Any travel service provider in compliance with OFAC regulations will be able to arrange travel to Cuba for any of the 12 activities listed above, and general licenses will authorize provision of these services.

The breadth of authorized travel to Cuba will likely usher in an era of broadly expanded people-to-people engagement. Travel for “professional research and meetings,” “educational activity,” private foundation activity, and religious and athletic exhibitions, among others, should result in a significant increase in travel to Cuba.

Initiating Efforts to Increase Cubans’ Access to Telecommunications

The commercial export to Cuba of certain consumer communication devices, related software, applications, hardware, services and items for the establishment and update of communications-related systems will be authorized in order to contribute to the ability of the Cuban people to communicate with the rest of the world. Additionally, telecommunications providers will be permitted to establish infrastructure and other necessary mechanisms to provide commercial telecommunications and Internet services to Cuba.

Facilitating Financial Transactions Between the U.S. and Cuba

U.S. institutions will be allowed to open correspondent accounts at Cuban financial institutions in order to facilitate the processing of authorized transactions. Use of U.S. credit and debit cards will be permitted by travelers to Cuba, and certain other measures will be adopted to provide for the more efficient financing of authorized payments between the United States and Cuba.

Expanding Exports of Certain Goods and Services From the U.S. to Cuba

Certain items will be authorized for export, including building materials for private residential construction, goods for use by private sector Cuban entrepreneurs, and agricultural equipment for small farmers.

Updating the Application of Cuban Sanctions in Third Countries

U.S. entities in third countries will be generally licensed to provide services to, and to engage in financial transactions with, Cuban individuals in third countries. General licenses will also be issued to (1) unblock the accounts at U.S. banks of Cuban nationals who relocated outside of Cuba, (2) permit U.S. persons to participate in third-country professional meetings and conferences related to Cuba, and (3) allow foreign vessels to enter the United States after engaging in certain humanitarian trade with Cuba.

Facilitating Remittances to Cuba by U.S. Persons

Remittances from U.S. persons to Cuban nationals (other than certain government officials) will be increased from $500 to $2,000 per quarter. Additionally, donations for humanitarian projects, support for the Cuban people, and support for the development of private businesses in Cuba no longer will require specific licenses.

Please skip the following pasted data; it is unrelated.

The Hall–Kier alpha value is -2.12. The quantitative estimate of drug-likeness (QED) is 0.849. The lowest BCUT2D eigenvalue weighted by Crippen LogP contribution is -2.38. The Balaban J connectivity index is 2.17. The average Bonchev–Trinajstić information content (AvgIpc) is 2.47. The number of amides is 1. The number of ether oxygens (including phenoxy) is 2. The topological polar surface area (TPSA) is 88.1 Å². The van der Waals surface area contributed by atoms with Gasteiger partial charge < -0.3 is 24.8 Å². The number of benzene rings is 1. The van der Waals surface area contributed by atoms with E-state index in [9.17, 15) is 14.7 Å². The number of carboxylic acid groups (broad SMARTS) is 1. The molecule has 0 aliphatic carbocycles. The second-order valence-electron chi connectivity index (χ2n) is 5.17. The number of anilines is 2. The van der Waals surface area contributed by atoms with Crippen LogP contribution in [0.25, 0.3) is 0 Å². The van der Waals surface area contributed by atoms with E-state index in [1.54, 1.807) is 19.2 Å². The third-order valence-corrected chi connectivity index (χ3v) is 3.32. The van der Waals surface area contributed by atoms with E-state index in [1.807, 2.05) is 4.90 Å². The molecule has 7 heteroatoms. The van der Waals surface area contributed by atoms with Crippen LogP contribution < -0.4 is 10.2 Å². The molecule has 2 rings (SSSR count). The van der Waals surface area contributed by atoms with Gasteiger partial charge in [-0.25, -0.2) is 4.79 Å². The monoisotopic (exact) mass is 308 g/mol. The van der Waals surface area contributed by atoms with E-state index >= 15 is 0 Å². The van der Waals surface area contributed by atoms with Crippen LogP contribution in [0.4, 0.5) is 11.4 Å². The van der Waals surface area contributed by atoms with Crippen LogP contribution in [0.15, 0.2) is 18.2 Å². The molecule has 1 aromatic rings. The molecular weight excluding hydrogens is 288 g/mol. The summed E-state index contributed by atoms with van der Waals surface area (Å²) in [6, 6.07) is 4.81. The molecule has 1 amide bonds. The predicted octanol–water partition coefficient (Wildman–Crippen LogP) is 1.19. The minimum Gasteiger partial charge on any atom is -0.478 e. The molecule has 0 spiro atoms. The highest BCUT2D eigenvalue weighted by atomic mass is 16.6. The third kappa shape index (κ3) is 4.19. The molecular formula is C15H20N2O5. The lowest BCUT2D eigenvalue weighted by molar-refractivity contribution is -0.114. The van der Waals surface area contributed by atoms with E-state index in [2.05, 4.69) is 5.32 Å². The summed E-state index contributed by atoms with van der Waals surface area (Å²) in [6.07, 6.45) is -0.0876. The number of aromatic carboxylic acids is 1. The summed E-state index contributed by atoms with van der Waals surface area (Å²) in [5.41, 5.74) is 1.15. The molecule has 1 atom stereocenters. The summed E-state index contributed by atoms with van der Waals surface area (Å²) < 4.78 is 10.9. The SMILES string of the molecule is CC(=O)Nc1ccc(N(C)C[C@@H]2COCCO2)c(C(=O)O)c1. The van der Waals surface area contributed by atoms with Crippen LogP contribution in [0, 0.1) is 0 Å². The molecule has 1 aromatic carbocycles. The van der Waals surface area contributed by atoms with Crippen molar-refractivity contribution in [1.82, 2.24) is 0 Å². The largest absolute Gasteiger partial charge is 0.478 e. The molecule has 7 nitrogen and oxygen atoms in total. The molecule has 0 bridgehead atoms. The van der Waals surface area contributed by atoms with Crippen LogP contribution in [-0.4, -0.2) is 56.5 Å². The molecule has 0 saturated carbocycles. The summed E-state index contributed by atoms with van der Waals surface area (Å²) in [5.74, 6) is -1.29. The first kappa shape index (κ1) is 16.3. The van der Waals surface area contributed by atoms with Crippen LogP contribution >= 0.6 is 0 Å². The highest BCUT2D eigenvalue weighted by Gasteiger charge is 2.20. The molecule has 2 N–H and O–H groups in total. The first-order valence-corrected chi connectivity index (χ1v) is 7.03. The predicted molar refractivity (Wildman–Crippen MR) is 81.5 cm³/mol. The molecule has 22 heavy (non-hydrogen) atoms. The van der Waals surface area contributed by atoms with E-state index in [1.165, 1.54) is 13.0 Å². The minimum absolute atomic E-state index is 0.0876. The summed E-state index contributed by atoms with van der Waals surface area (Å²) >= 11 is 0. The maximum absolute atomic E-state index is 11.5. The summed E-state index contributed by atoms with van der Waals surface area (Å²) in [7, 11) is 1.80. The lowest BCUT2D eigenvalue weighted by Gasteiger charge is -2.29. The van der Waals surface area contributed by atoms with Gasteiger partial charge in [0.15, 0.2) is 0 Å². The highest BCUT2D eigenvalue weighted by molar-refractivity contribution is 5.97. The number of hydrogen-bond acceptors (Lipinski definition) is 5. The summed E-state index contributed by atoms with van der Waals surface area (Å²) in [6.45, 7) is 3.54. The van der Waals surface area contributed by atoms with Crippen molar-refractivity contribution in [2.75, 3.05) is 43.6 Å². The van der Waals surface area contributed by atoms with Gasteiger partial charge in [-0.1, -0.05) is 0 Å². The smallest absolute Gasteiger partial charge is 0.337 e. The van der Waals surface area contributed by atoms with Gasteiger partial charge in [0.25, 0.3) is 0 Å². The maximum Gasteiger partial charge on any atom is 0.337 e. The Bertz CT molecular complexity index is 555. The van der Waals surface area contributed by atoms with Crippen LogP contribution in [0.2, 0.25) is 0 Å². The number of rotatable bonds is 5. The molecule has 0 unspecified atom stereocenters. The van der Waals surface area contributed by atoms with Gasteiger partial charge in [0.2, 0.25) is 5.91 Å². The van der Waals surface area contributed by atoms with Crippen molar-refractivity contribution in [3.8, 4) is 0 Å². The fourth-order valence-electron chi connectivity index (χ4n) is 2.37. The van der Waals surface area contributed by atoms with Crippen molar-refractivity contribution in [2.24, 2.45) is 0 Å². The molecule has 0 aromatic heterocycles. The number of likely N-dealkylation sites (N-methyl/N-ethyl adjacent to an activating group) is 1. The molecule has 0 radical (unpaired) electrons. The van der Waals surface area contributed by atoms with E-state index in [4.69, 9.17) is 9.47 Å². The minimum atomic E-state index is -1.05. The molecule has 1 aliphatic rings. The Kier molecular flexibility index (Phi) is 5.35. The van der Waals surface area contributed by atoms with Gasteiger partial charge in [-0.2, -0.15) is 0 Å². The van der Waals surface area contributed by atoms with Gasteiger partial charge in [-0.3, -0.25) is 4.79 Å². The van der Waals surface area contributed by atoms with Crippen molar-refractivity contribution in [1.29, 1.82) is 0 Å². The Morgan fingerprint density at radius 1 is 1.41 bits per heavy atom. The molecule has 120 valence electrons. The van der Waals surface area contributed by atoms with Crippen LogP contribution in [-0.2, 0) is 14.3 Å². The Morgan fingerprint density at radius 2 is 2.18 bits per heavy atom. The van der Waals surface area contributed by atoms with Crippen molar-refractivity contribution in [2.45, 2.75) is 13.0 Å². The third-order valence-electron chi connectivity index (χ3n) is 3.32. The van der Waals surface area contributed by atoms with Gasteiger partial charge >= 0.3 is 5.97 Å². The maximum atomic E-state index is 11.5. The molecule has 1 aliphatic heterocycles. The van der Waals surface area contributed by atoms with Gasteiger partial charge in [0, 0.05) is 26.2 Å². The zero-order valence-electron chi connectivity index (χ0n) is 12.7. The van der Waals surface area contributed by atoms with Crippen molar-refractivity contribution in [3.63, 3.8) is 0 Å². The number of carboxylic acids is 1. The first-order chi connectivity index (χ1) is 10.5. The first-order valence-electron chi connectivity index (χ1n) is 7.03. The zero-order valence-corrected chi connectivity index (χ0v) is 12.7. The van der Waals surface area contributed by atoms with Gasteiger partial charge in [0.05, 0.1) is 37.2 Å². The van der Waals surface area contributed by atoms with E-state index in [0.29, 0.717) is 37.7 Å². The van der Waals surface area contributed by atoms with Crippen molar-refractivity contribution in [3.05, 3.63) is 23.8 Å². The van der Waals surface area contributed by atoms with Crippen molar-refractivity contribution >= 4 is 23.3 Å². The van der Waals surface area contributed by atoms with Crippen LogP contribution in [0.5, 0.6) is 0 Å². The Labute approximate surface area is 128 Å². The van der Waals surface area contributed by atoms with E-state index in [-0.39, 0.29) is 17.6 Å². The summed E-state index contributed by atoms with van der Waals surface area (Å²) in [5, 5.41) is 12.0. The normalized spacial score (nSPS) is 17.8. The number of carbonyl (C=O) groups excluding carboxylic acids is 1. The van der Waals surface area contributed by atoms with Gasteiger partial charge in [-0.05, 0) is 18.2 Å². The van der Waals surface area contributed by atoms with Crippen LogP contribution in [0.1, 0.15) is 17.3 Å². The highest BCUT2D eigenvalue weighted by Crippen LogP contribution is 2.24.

Authorizing U.S. Citizens to Import Additional Goods From Cuba

Licensed U.S. travelers (under a general or a specific license) will be permitted to import $400 worth of Cuban goods, including up to $100 of tobacco and alcohol products.

Discussing the Unresolved Maritime Boundary in the Gulf of Mexico

The United States will invite the governments of Cuba and Mexico to discuss shared maritime boundaries in the Gulf of Mexico.

Effect on the U.S. Business and Financial Community

Yesterday’s announcement signals a transformative shift and the beginning of normalization of U.S.-Cuban relations and business ties.

While U.S. firms may not yet engage in full-scale trade with Cuban individuals or firms, measures that facilitate transactions between the U.S. and Cuba increase Cubans’ access to telecommunications, and authorize more exports to Cuba will create new opportunities for U.S. businesses, particularly in the telecommunications, technology and construction sectors. The changes also are potentially important for U.S. financial institutions that have long faced complexities in complying with the Cuban sanctions, given the global nature of the financial system today and the participation of financial institutions in Canada, Mexico and elsewhere in Cuba.

The changes announced yesterday highlight the Obama Administration’s ongoing support for facilitating trade between the United States and Cuba and for promoting the growth of Cuba’s private sector. According to the White House website, “other options for promoting the growth of entrepreneurship and the private sector in Cuba will be explored.”

Further developments in U.S.-Cuba relations are likely. It is expected that more restrictions will be lifted in the coming months. It is also anticipated that U.S. business interests will encourage the lifting of restrictions on participation in oil and gas development and other energy projects, and in a range of financial transactions that can facilitate the development of a market economy.